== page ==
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Biographical entry Walton, Henry Haynes (1816 - 1889)

MRCS Nov 8th 1839; FRCS Aug 10th 1848.

Born
3 March 1816
Barbados
Died
7 November 1889
London
Occupation
Ophthalmic surgeon

Details

Born in the island of Barbados on March 3rd, 1816, the eleventh son of John Walton, Provost Marshal. He was the last born of twenty-three children. He himself became six feet in height, yet was the shortest of his brothers, for his father's ancestors - Yorkshiremen - were of gigantic stature; his mother, too, a daughter of General Haynes, who came of a Hereford family, was tall and was a woman of remarkable talent and force of character. His father died when he was ten years old, and Haynes Walton, coming to London, was placed under the supervision of Dr Fred John Farre, then lecturing on materia medica at St Bartholomew's Hospital, who stimulated Walton by the example of his former pupil, and their mutual relative, John Frederick Jones, the author of the Treatise on Haemorrhage, 1805. Farre directed his entry to St Bartholomew's Hospital and his residence in St Edmund's Buildings, Aldersgate Street, called 'the medical barracks'. Edward Stanley (qv) was lecturing on anatomy, flourishing his whalebone at his lectures, talking of the "secerning extremities of arteries", "the brushlike termination of nerves", and teaching that the "microscope was a mere plaything, an instrument that engendered illusions and made science a fiction".

Walton learned to put up with the filth and abomination of the dissecting-room and to become one of the most expert of the students in anatomy. He won the anatomical and physiological prize and obtained honours in comparative anatomy and botany.

Rather contrary to routine, he passed MRCS in 1839, then acted for a year as Dresser to Lawrence, and for another year as Clerk to Latham, and was House Surgeon. He was afterwards House Surgeon at the Royal Ophthalmic Hospital, Moorfields, at a time when Dieffenbach's strabismus operation was being adopted unscientifically and to excess.

Haynes Walton operated on squint cases at his lodging before a number of St Bartholomew's students. Jordan Lynch, then the Medical Officer in Charge of the West London Union, Smithfield, gave him the opportunity of operating for strangulated hernia, he had performed herniotomy on four cases by 1847 and was also allowed to perform operations on the cadaver.

Haynes Walton visited other hospitals, and whilst House Surgeon at St Bartholomew's Hospital is said to have introduced Liston's long splint for fractures of the thigh from the then North London Hospital (University College Hospital), Earle's bedstead, or Vincent's short splints with the patient on his side, being previously in use; from these resulted shortened and curved limbs.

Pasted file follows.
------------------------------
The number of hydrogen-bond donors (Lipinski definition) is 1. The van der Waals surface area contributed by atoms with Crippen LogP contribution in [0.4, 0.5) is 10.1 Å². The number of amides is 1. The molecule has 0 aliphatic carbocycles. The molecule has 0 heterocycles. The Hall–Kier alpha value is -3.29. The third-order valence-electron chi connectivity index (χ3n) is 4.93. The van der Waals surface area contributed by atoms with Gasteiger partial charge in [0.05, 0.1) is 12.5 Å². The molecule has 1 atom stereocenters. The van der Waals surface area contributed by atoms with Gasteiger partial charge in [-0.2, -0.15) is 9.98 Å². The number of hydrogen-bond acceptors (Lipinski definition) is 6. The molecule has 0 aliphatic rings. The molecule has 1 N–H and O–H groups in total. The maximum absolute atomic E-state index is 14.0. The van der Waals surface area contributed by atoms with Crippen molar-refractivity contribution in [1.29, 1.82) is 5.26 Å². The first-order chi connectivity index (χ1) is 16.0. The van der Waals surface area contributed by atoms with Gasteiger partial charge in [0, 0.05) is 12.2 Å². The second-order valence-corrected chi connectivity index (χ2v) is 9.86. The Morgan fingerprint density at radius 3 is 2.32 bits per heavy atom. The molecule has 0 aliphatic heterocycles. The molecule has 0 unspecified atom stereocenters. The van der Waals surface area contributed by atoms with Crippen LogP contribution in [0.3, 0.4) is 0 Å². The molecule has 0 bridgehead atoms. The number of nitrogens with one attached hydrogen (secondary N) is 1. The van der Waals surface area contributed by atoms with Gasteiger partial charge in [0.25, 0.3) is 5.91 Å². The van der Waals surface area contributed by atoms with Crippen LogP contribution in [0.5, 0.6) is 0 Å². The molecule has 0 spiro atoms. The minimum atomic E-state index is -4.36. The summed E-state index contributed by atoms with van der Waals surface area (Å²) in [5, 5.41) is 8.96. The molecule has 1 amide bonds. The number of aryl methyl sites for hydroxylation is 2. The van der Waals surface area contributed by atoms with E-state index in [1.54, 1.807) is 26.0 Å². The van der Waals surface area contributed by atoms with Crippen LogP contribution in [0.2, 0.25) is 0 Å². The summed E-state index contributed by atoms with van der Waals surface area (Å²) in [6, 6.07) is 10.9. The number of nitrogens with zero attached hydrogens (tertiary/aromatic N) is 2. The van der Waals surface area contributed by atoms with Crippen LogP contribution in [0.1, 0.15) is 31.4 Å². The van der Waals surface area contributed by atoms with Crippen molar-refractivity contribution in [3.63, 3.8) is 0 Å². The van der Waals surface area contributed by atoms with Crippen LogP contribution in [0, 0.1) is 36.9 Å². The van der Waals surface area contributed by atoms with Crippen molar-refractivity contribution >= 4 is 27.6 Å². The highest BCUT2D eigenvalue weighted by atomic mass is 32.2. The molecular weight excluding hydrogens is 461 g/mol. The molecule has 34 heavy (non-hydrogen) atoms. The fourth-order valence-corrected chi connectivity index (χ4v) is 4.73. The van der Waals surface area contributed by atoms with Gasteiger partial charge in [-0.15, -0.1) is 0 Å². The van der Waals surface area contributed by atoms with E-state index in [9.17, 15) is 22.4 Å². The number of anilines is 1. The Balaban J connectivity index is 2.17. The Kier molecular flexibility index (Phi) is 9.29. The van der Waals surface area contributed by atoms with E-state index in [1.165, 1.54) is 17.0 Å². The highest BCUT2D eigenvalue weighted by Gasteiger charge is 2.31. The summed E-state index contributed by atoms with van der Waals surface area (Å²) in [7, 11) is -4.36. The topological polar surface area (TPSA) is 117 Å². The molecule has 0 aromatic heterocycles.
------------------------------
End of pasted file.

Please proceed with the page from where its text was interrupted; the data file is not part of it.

Walton went on to Paris and took out a course of operative surgery under Petit and Estivigué. After this he started practice in Bernard Street, Russell Square. He had not yet obtained the FRCS, and being therefore ineligible for appointment at the Royal Ophthalmic Hospital, he started a Free Eye Dispensary which developed into the Central London Ophthalmic Hospital. It soon found favour, and claimed in 1853 to have a larger attendance of out-patients than any of the other eye hospitals in the country.

Having become FRCS in 1848, he was elected Assistant Surgeon and Ophthalmic Surgeon to St Mary's Hospital in 1851, after a hot canvass of the electorate among the Governors. His senior, John Dalrymple (qv), dying in 1852, he succeeded him as Surgeon to St Mary's Hospital, as well as to Dalrymple's ophthalmic private practice. He moved to 36 Brook Street, London, W, and doubled his income. At St. Mary's Hospital he also served for a time as Lecturer on Anatomy, Clinical Surgery, Teacher of Operative Surgery, and Lecturer on Ophthalmic Medicine and Surgery.

Haynes Walton was a Member of Council of the Royal College of Surgeons from 1873-1881. He was a fellow and member of London Medical Societies, Lettsomian Lecturer of the Medical Society in 1861 - when he took as his subject, "The Application of the Ophthalmoscope and its Advantages" - and Medical Officer of the London, Brighton and South Coast Railway.

He hunted with the Queen's hounds, and was a well-known figure riding in the Row or walking in the Park with a number of dogs.

He suffered from an obscure affection of the liver - perhaps acute yellow atrophy - died at his house in Brook Street on Nov 7th, 1889, and was cremated at Woking. He married first the daughter of the Hon H G Reed, of New Court, Gloucester, who died in 1878. By her he had ten children, of whom only three, two sons and a daughter, survived. He married secondly a daughter of Dr Keelan, a naval surgeon, who survived him. There is a woodcut portrait of him in the Medical Circular for 1853, ii, 129.

Publications:
Walton made many communications on ophthalmic surgery to medical societies and journals; also he published:
A Treatise on Operative Ophthalmic Surgery, 8vo, London, 1853; republished as a 2nd edition, entitled A Treatise on the Surgical Diseases of the Eye, 1861; and as a 3rd edition, Treatise on the Diseases of the Eye, 1875. An American edition appeared in 1853.

The Royal College of Surgeons of England